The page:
by NIR SHALEV
Winner of seven Academy Awards, The Sting reunites Robert Redford and Paul Newman in George Roy Hill’s masterful caper. The film opens with shots depicting the Great Depression and we immediately realize that in these tough times conning others will be tougher than usual.
Johnny Hooker (Robert Redford) is a con artist, a confidence man whose sole purpose is to make others believe his lies and ultimately pay him. The con works this way: the con artist invests a bit of cash in the mark (the person being conned) to gain his trust, and then the mark will eventually “invest” much more than that in the con artist. Hooker and his mentor Luther Coleman (Robert Earl Jones) scam money from a man delivering lottery “numbers” payoffs and inadvertently steal $11,000 from a dangerous Irish banker/gangster, Doyle Lonnegan. Luther is found and murdered and Hooker flees to Chicago to meet with a famous con expert Henry Gondorff (Paul Newman). There Henry, discovered drunk, will teach Hooker everything he needs to know about The Big Con and everything that Luther hadn’t had a chance to teach him already. Their plan seems simple but is very intricate, has to do with illegal betting on horse races and involves many people.
What makes this film a classic and a masterpiece is that every element is properly in its place and is, quite frankly perfect. The lead performance by Redford is great; we see him play a cocky young con artist who needs a good lesson in patience. However, the performance in the film is Newman’s. His performance as Gondorff has the qualities that made his earlier performances great and the ones to come great as well: conviction and that twinkle in his eyes. As Gondorff he starts as a drunk, cleans up within minutes and then plays it to perfection to the end. Redford had all the charisma in the world and it assisted him in molding Hooker, but Newman carried the look of experience and we notice early on the teacher/student relationship.
The cinematography is shot like that of a classic film with lot of camera tracks and some deep focus. But because this film was shot in the 1970s the zoom lens is also used a lot. There are more zooms in this film than I’d like but I really can’t complain because they accomplish their purpose. A good example is a shot looking into a Chicago apartment and seeing Hooker in bed with a woman, and then the camera zooms out and we find ourselves inside of the apartment opposite where a black gloved hand is positioned low within the frame.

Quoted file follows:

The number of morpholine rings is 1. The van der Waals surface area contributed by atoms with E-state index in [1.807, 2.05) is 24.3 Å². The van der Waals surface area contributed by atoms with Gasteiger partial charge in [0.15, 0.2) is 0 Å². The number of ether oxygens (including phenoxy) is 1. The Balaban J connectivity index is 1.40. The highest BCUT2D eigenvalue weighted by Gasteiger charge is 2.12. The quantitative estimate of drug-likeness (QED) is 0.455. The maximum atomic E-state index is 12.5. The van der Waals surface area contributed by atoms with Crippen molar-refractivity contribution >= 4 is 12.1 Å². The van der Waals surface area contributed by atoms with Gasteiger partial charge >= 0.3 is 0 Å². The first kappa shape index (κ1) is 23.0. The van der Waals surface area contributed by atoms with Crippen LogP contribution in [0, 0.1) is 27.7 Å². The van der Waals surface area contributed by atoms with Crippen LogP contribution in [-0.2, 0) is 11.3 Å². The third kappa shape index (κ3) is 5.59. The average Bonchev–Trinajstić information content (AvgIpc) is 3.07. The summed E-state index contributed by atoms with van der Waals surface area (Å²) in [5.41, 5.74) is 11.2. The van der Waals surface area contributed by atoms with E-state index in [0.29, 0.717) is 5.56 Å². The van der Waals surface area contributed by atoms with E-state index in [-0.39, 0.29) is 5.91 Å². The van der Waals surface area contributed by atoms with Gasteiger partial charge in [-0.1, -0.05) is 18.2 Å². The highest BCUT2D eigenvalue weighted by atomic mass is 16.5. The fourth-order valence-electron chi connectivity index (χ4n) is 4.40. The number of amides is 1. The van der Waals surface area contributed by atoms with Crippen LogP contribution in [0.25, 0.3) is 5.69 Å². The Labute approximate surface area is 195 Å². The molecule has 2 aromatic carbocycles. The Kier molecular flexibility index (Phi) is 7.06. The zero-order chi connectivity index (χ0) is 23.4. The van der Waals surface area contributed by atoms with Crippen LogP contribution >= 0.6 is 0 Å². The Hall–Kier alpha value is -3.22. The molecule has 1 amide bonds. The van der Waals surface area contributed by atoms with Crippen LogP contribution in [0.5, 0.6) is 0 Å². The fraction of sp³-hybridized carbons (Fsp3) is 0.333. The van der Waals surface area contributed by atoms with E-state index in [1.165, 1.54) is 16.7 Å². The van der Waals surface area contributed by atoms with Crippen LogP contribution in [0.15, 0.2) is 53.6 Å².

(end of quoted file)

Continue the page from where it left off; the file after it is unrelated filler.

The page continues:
We see old-fashioned rusting cars and disgusting back alleys, we see empty bottles strewn all over the streets; there are a lot of brown hues that support the aesthetic of better days gone sour. There’s lot of contrast in the shadows and the shadows even carry a green tint which reminds us that this film takes place during the Depression; there is an effect of realism that contributes to the feel of the film.
There is a strong similarity between this film and director George Roy Hill’s preceding masterpiece Butch Cassidy and the Sundance Kid (1969). In both films, Newman and Redford are anti-heroes but more so in Butch Cassidy. There they rob from trains and banks breaking many federal laws but we support them, here they con a bad guy out of his money without breaking the law. There, they are equal partners to the bloody end; here Redford plays the pupil to Newman’s mentor but is still the star of the show (with Newman stealing that star at every chance that he gets). Both films are heavy in detail of their periods and the brilliant one-liners never cease to put a smile on my face.
There is little to nothing to criticize about this film and I really can’t think of anything wrong or bad, in the traditional filmmaking sense. There is so much that is good. Robert Shaw proves again that he plays an outstanding bad guy, always with a hard look and being condescending to everyone around him. The opening song “The Entertainer” by Scott Joplin is so famous that if one was to play it to anyone they’d recognize it immediately, whether or not they could place why they know it. Finally this is one of the greatest caper films ever made because the audience is in on the con. Whether or not we keep up with the plot, attempting to second guess everything that happens, we are having a great time watching everything in this film go right.